The music video for Beautiful Soul captures that same energy, featuring Jesse McCartney taking a road trip with some friends. There are probably (just) enough similarly shot sequences to say that it was, at least partly, a homage to Y Tu Mama Tambien – albeit without the explicit sex scenes, drug use and nudity – whether it was intended to be or not. Given the intended audience, it would have been an unusual choice. Still, certainly, the scene where Jesse McCartney wades through a swimming pool filled with brown leaves seems far too specific to have been serendipitous. Comparisons aside, the video does an excellent job pitching Beautiful Soul slightly older than the Disney Channel/Radio Disney audience and selling the aspiration of freedom, friendship and togetherness without making it seem too far out of reach. The group eventually end their journey at the beach (because where else would teenagers want to be?), which is idyllically bathed in the hazy orange and purple of sunset. The concept is simple – although highly edited to create a convincing road trip – and not remotely original, but it works incredibly well for the song and in establishing where Jesse McCartney sat as a pop star.

It wasn’t unusual for Hollywood Records to focus their attention on America, given the size of the market and Disney’s extensive multimedia presence. Thus, Beautiful Soul was released there in September 2004 and went on to peak at #16 on the Billboard Hot 100 after gaining traction at mainstream and adult contemporary radio. It was a massive crossover hit considering Jesse McCartney’s core market and how R&B was so dominant on the US chart. It was quickly followed by his debut album (also called Beautiful Soul), which reached #15 and went on to be something of a sleeper hit throughout 2005, with subsequent singles promoted heavily through Radio Disney as well as being attached to the soundtracks of Kim Possible and The Princess Diaries 2.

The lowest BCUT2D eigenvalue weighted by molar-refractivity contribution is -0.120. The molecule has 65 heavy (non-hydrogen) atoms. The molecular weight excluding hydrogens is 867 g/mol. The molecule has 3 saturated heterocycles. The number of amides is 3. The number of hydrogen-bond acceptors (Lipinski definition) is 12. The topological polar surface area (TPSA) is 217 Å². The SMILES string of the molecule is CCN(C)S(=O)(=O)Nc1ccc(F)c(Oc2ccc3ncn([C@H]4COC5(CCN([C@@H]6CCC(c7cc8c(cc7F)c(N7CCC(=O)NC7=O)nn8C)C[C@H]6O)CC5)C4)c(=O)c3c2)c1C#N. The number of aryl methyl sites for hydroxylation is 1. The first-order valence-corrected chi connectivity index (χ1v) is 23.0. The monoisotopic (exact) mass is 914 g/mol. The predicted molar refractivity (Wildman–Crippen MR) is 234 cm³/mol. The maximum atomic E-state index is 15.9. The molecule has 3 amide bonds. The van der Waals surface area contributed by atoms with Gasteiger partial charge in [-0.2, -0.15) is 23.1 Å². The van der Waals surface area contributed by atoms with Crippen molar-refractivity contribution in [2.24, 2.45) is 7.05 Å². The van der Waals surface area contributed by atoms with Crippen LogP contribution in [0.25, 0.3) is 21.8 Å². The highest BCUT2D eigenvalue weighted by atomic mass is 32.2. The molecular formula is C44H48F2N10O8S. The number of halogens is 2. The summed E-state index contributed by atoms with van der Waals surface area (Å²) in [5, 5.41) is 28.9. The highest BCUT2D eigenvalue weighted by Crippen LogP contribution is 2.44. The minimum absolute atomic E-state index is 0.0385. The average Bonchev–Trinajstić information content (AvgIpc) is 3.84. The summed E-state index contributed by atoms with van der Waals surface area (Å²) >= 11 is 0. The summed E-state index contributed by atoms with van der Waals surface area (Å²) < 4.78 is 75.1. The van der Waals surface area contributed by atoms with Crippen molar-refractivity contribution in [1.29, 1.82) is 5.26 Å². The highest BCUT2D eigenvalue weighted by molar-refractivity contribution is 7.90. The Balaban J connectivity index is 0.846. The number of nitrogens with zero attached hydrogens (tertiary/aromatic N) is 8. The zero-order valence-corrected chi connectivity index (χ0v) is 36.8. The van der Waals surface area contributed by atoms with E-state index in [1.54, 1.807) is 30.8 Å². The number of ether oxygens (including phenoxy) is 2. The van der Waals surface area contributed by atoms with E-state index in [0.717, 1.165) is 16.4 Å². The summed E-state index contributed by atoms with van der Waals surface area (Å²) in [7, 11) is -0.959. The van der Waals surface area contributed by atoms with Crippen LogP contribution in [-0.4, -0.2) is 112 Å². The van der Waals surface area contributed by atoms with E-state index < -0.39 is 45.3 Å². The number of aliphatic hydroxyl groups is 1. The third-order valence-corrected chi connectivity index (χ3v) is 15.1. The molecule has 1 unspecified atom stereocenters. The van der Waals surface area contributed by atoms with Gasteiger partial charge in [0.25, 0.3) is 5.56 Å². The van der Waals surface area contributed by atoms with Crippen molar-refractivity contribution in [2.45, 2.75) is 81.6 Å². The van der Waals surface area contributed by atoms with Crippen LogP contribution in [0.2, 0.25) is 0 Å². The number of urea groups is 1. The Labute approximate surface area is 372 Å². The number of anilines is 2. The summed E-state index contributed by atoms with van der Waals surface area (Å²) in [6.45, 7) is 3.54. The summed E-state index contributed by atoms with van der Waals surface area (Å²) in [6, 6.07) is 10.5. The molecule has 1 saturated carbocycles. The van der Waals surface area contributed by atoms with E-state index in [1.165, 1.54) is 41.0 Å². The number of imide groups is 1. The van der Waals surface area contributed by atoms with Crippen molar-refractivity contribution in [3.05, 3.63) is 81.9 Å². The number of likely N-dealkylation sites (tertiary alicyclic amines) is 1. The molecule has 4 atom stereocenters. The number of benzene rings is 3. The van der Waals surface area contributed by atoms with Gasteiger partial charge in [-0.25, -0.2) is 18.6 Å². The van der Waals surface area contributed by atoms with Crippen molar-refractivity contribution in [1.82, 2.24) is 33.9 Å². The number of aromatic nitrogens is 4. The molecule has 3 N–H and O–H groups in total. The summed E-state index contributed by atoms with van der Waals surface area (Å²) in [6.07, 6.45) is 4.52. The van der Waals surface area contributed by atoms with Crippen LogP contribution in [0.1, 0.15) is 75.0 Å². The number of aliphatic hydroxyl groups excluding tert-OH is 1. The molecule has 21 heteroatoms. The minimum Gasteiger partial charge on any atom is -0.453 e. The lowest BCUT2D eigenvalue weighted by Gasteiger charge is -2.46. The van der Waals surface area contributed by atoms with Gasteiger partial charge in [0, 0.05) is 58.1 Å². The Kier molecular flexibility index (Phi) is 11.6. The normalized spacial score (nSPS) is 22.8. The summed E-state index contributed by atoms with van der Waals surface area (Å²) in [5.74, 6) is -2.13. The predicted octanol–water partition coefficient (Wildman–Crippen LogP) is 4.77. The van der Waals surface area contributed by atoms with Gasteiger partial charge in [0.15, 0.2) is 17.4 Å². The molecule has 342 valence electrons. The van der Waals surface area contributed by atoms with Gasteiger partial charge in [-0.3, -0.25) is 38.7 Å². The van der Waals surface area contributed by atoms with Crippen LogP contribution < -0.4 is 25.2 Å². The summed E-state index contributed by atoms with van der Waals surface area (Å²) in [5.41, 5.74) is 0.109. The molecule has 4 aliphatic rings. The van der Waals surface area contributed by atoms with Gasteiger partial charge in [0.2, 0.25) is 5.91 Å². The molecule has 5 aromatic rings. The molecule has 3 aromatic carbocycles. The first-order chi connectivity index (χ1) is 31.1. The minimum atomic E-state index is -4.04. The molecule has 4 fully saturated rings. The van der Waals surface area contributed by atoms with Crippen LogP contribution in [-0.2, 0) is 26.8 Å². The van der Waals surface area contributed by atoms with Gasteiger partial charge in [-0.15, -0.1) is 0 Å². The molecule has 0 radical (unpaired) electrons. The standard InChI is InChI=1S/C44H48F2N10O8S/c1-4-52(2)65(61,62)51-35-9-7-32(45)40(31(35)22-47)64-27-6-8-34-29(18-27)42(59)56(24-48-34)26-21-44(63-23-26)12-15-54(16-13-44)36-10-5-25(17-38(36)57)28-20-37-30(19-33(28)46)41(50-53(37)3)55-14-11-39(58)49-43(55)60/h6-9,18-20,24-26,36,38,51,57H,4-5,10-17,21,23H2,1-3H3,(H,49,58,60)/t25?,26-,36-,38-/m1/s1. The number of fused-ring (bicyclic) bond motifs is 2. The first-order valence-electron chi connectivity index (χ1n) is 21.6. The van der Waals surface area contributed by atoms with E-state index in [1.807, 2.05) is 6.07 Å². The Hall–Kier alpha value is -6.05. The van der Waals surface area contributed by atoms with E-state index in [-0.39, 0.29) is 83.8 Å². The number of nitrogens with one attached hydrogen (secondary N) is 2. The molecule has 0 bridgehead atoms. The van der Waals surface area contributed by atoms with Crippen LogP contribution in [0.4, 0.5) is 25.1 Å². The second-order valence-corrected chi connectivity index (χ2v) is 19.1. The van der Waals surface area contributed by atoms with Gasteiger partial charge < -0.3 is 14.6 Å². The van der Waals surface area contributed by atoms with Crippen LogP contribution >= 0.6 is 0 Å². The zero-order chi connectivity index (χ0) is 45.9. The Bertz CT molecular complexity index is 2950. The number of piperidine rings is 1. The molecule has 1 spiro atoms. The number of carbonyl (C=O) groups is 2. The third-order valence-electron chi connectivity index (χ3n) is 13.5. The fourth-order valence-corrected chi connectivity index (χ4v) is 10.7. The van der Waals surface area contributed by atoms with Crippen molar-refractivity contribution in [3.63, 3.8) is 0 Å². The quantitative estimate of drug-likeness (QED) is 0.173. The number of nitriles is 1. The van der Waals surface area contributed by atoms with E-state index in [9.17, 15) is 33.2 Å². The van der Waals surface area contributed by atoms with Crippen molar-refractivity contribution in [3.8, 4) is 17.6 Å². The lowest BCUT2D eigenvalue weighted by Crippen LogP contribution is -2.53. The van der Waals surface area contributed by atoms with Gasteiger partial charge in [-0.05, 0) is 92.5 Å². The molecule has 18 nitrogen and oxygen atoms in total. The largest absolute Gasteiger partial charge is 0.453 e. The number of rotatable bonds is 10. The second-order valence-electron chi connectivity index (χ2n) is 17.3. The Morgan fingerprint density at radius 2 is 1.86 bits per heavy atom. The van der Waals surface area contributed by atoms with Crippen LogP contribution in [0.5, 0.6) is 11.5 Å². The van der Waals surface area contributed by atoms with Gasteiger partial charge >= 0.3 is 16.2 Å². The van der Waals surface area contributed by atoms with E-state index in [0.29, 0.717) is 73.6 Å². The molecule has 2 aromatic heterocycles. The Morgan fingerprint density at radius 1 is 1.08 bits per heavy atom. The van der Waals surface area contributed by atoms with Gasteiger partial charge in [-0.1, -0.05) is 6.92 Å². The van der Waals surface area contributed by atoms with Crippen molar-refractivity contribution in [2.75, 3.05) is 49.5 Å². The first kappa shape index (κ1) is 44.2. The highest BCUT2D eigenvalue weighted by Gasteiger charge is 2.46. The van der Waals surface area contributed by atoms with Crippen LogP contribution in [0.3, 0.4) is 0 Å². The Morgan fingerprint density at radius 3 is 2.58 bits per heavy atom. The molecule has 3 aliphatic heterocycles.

We had a bit of a wait for Beautiful Soul in the UK. It wasn’t released until February 2006, when it entered the chart at #17 and showed a similar degree of crossover appeal, defying convention to reach a new peak of #16 the following week. The album, however, was not quite so successful, although in fairness, it never really had a chance to be. Despite debuting at #53, there would have been scope to release a second single from Beautiful Soul, but the entire campaign seemed a bit of an after-thought. Jesse McCartney was already completing work on the follow-up by this point, and that’s where the focus shifted almost immediately. Indeed, the perpetual cycle of new material being released months behind America continued, which didn’t do him any favours whatsoever.

This ended up being Jesse McCartney’s only top 40 single in the UK, but it was far from his biggest hit. In 2007, he and Ryan Tedder presented Hollywood Records a song called Bleeding Love that they’d written for his third album, Departure. The label hated it, and instead the track ended up in Simon Cowell’s hands. Fortunately, he knew precisely who was going to perform it…

Post Author: cantstopthepop